Prism GeoImaging, Inc., Fishers, IN 46038, [email protected]
Advancements in instrumentation and data processing technologies in recent years have significantly increased the role of geophysical methodologies in geologic site characterization projects. The spectrum of projects which benefit from these advances include environmental source and contaminant transport investigations, aquifer exploration and wellfield characterization studies, geotechnical site characterization, aggregate and industrial mineral exploration, and other geologic research studies requiring insitu visualization of unconsolidated and consolidated formations.
One of the most promising methods applied is twodimensional resistivity imaging. This technology appears to be well suited to the types of soil conditions found in the upper Midwest, where silty clay soils are prevalent in many areas. These soils, which are relatively electrically conductive, promote the passage of galvanic electrical currents into the subsurface and into deeper strata.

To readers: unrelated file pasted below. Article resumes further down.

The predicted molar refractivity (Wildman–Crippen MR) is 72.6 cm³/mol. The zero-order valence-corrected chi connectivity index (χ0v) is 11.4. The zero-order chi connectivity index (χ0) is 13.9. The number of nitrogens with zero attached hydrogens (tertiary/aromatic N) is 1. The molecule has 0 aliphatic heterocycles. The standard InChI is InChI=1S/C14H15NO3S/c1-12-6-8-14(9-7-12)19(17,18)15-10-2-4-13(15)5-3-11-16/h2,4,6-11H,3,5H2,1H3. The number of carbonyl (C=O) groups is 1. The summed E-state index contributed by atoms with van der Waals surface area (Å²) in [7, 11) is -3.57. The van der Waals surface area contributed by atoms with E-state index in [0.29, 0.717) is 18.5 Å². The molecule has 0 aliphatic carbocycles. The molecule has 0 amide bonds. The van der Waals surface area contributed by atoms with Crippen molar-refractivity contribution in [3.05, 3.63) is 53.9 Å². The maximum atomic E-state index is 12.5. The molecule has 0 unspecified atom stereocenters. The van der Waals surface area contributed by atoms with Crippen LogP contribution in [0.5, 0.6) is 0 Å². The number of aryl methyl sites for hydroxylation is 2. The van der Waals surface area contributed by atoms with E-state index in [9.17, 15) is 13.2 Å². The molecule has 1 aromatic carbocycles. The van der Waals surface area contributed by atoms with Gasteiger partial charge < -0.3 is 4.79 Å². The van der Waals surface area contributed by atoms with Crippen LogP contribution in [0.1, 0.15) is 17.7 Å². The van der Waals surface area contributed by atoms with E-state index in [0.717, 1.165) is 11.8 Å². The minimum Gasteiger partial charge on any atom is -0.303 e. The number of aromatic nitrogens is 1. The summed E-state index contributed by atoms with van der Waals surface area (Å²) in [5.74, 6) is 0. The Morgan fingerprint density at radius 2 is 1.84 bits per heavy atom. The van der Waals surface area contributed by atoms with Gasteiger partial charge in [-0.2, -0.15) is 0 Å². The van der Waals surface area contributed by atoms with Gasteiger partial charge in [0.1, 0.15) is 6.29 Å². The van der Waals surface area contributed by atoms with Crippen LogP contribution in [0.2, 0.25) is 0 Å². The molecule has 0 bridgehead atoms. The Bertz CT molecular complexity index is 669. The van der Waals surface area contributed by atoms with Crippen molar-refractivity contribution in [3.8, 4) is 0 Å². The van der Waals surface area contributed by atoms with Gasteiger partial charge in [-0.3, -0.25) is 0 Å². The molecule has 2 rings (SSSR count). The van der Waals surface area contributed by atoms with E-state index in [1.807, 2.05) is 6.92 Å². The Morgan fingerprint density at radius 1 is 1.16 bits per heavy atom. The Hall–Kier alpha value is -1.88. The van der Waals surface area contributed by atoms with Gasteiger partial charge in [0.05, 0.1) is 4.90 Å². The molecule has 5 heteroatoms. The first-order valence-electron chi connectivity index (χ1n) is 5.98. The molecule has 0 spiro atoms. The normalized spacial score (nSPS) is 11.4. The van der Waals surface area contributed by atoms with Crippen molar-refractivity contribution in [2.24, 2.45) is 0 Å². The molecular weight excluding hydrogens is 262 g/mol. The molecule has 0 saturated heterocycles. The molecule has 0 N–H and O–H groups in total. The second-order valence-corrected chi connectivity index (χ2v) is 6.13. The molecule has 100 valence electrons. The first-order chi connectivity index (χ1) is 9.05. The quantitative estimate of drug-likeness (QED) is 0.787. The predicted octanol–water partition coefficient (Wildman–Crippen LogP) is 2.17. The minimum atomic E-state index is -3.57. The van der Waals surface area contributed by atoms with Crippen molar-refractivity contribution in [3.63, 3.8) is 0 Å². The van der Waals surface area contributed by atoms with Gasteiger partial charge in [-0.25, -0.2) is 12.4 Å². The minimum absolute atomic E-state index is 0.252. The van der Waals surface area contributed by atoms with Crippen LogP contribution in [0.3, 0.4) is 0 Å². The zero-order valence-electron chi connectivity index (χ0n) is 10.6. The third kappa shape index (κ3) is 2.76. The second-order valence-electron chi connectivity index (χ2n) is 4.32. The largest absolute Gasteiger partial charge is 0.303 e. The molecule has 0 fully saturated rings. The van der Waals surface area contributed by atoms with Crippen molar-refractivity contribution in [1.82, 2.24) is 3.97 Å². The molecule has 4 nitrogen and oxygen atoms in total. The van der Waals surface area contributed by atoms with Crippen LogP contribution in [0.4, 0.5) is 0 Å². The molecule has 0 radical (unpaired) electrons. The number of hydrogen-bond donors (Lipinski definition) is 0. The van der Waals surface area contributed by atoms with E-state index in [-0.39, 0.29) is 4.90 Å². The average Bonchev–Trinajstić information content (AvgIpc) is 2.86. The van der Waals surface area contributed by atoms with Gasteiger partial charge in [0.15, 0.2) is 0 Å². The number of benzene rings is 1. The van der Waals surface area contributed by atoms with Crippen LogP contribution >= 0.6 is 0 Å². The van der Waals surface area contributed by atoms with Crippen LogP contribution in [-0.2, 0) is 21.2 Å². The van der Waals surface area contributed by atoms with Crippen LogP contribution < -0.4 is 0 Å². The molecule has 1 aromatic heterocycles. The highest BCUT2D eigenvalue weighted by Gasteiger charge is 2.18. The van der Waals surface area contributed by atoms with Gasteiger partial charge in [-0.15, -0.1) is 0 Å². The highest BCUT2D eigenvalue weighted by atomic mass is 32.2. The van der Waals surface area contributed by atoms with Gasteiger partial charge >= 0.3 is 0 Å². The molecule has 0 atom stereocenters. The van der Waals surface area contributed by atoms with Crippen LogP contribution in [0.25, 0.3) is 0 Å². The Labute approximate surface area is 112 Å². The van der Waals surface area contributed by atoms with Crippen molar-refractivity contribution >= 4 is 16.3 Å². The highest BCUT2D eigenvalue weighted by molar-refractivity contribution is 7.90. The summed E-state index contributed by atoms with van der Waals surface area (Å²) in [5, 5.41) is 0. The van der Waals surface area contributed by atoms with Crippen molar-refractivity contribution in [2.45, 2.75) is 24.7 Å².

Continued amassing of resistivity imaging data has begun to better reveal the true nature of both Pleistocene glacial sequences and much older Paleozoic bedrock. Examples of various setting are presented to give the audience a new appreciation for the complexities which until recently were not apparent through widely spaced drilling and very limited exposures in quarries and road cuts.
AAPG Search and Discovery Article #90095©2009 AAPG Eastern Section Meeting, Evansville, Indiana, September 20-22, 2009